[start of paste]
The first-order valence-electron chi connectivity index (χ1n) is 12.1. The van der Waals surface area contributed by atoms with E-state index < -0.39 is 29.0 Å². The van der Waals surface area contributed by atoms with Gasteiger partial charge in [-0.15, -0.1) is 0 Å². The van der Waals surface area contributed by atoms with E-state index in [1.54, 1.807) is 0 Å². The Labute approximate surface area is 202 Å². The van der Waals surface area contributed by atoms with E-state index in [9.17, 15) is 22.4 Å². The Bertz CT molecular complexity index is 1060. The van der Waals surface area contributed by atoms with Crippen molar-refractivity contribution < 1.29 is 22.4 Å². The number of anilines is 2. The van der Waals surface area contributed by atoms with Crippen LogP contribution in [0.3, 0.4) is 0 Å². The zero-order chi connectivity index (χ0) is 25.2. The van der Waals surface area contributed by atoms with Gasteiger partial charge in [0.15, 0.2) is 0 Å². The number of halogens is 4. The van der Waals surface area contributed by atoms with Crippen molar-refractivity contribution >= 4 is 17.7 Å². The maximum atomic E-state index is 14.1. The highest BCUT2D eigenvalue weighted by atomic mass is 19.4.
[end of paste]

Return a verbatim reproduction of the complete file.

The first-order valence-electron chi connectivity index (χ1n) is 12.1. The van der Waals surface area contributed by atoms with E-state index < -0.39 is 29.0 Å². The van der Waals surface area contributed by atoms with Gasteiger partial charge in [-0.15, -0.1) is 0 Å². The van der Waals surface area contributed by atoms with E-state index in [1.54, 1.807) is 0 Å². The Labute approximate surface area is 202 Å². The van der Waals surface area contributed by atoms with E-state index in [9.17, 15) is 22.4 Å². The Bertz CT molecular complexity index is 1060. The van der Waals surface area contributed by atoms with Crippen molar-refractivity contribution < 1.29 is 22.4 Å². The number of anilines is 2. The van der Waals surface area contributed by atoms with Crippen LogP contribution in [0.3, 0.4) is 0 Å². The zero-order chi connectivity index (χ0) is 25.2. The van der Waals surface area contributed by atoms with Gasteiger partial charge in [0.15, 0.2) is 0 Å². The number of halogens is 4. The van der Waals surface area contributed by atoms with Crippen molar-refractivity contribution >= 4 is 17.7 Å². The maximum atomic E-state index is 14.1. The highest BCUT2D eigenvalue weighted by atomic mass is 19.4.